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Yes, You Need Sunblock

By John Fleming

Nobody like putting on sunblock. It’s messy and inconvenient. It’s also essential if you want to keep your skin healthy. According to a recent study by the American Cancer Society, there are over 1,000,000 new cases of skin cancer each year and damage by the sun is the number one cause.

Besides the obvious health reasons for wearing sunblock, the sun makes you look older. If you can get in the habit of wearing sunblock every day you can avoid almost all of the skin problems that come along with aging. As with aging, the damage done to your skin doesn’t happen all at once but rather over a period of years. That’s why regular use of sun protection is so important. By the time you notice damage to your skin in your 20s or 30s, it’s too late. If you are in your 40s or beyond, stay with it. It can still make a huge difference in the years to come

So, what are the differences between sunblock and sunscreen? Sunblock acts like a physical barrier, like sitting under an umbrella. The old style sunblocks contained chemicals like zinc that look like a layer of white paint on your skin. Works great but maybe not so stylish for walking around the pool. Sunblock also can feel greasy and can cause some skin breakouts like acne.

Where sunblock acts as a barrier, the materials in sunscreen act as a filter to allow only a certain small range of UV light to get through to the skin. Sunscreens are not as visible on the skin as sunblock and protect against UVA, UVB, or both. Some radiation does get through and sunscreen needs to be reapplied every few hours. Exposure to sunlight causes the ingredients in sunscreen to break down so make sure to reapply every two to three hours.

There are some things that you need to know about sunblock and sunscreen:

* Don’t wait until you’re at the beach before you apply your sunscreen. Most sunscreens need a half hour to dry completely and become effective at blocking out the harmful rays.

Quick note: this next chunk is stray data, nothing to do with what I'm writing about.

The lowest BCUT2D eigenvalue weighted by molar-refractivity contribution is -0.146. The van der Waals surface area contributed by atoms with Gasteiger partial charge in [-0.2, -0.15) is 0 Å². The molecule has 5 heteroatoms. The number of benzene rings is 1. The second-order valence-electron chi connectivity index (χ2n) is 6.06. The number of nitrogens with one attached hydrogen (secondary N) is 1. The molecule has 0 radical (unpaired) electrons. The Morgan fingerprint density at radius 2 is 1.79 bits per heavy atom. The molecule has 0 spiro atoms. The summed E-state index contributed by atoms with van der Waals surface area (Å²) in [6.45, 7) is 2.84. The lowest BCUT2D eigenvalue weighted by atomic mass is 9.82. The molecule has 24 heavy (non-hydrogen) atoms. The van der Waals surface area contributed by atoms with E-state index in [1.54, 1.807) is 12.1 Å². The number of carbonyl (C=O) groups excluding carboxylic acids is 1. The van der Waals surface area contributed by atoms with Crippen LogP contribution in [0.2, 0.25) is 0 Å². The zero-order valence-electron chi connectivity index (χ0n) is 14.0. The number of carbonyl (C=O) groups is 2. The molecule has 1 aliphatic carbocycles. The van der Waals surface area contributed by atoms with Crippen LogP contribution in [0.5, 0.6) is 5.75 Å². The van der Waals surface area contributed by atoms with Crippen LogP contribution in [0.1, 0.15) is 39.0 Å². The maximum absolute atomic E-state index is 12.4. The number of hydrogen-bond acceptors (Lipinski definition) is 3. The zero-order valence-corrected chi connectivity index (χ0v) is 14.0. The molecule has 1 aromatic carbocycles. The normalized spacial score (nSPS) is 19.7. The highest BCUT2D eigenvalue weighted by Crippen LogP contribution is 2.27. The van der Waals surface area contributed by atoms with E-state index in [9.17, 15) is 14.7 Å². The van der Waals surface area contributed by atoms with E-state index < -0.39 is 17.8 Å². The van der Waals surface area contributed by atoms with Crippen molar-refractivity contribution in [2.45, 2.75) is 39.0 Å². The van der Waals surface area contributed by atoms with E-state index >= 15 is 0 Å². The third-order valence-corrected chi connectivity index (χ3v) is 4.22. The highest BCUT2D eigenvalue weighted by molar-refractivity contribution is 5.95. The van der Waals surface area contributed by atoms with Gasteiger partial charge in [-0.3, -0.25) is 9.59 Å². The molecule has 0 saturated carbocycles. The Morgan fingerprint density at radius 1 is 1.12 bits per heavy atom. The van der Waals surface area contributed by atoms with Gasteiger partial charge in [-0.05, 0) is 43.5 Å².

* Remember that kids are more sensitive than adults when it comes to the sun. Use a higher SPF rating on children or even better dress them in lightweight pants or shirts that cover more of their skin. They’re relying on you for protection and that includes from the sun.

* Just like food, sunscreen goes bad. If it’s older than three years, the chemicals that protect your skin have started to break down and degrade so it’s time to go out and buy some more.

* Sunlight stimulates the production of vitamin D in your skin. Using sunscreen prevents this process so you should consider taking vitamin D supplements to make up for it.

* No sunscreen is completely waterproof so even if it says so, you still need to reapply sunscreen if you’ve been in the water to get the maximum benefit.

* If you’re sitting in the shade you still need sunscreen. There is enough reflected light that comes off of sand, water or snow to give you a burn, even under an umbrella. Same goes for cloudy days. Clouds don’t filter out the rays that cause burns.

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Article Citation
MLA Style Citation:
Fleming, John "Yes, You Need Sunblock." Yes, You Need Sunblock. 22 Jun. 2010. 20 Jul 2014 <>.

APA Style Citation:
Fleming, J (2010, June 22). Yes, You Need Sunblock. Retrieved July 20, 2014, from

Chicago Style Citation:
Fleming, John "Yes, You Need Sunblock"

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